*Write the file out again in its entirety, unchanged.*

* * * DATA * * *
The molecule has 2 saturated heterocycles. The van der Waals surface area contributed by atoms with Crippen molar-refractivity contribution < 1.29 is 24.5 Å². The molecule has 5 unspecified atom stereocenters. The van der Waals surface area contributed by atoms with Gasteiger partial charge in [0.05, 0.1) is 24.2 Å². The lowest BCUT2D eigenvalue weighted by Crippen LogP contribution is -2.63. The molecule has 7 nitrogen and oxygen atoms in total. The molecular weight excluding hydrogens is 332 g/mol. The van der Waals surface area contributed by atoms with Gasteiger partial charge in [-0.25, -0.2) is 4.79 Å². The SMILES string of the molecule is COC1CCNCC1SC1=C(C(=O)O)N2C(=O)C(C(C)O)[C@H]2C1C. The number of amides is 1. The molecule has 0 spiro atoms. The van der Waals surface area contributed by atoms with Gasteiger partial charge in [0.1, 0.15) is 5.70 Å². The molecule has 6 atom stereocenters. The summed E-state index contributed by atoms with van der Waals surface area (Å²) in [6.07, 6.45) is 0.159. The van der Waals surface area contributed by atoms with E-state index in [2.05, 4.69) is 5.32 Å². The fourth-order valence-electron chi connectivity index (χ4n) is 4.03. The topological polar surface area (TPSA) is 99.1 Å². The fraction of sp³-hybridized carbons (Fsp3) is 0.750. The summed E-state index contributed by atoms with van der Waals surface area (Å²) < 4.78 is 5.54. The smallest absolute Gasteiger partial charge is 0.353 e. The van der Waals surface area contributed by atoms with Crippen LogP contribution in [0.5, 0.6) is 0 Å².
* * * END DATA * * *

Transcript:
The molecule has 2 saturated heterocycles. The van der Waals surface area contributed by atoms with Crippen molar-refractivity contribution < 1.29 is 24.5 Å². The molecule has 5 unspecified atom stereocenters. The van der Waals surface area contributed by atoms with Gasteiger partial charge in [0.05, 0.1) is 24.2 Å². The lowest BCUT2D eigenvalue weighted by Crippen LogP contribution is -2.63. The molecule has 7 nitrogen and oxygen atoms in total. The molecular weight excluding hydrogens is 332 g/mol. The van der Waals surface area contributed by atoms with Gasteiger partial charge in [-0.25, -0.2) is 4.79 Å². The SMILES string of the molecule is COC1CCNCC1SC1=C(C(=O)O)N2C(=O)C(C(C)O)[C@H]2C1C. The number of amides is 1. The molecule has 0 spiro atoms. The van der Waals surface area contributed by atoms with Gasteiger partial charge in [0.1, 0.15) is 5.70 Å². The molecule has 6 atom stereocenters. The summed E-state index contributed by atoms with van der Waals surface area (Å²) in [6.07, 6.45) is 0.159. The van der Waals surface area contributed by atoms with E-state index in [2.05, 4.69) is 5.32 Å². The fourth-order valence-electron chi connectivity index (χ4n) is 4.03. The topological polar surface area (TPSA) is 99.1 Å². The fraction of sp³-hybridized carbons (Fsp3) is 0.750. The summed E-state index contributed by atoms with van der Waals surface area (Å²) < 4.78 is 5.54. The smallest absolute Gasteiger partial charge is 0.353 e. The van der Waals surface area contributed by atoms with Crippen LogP contribution in [0.5, 0.6) is 0 Å².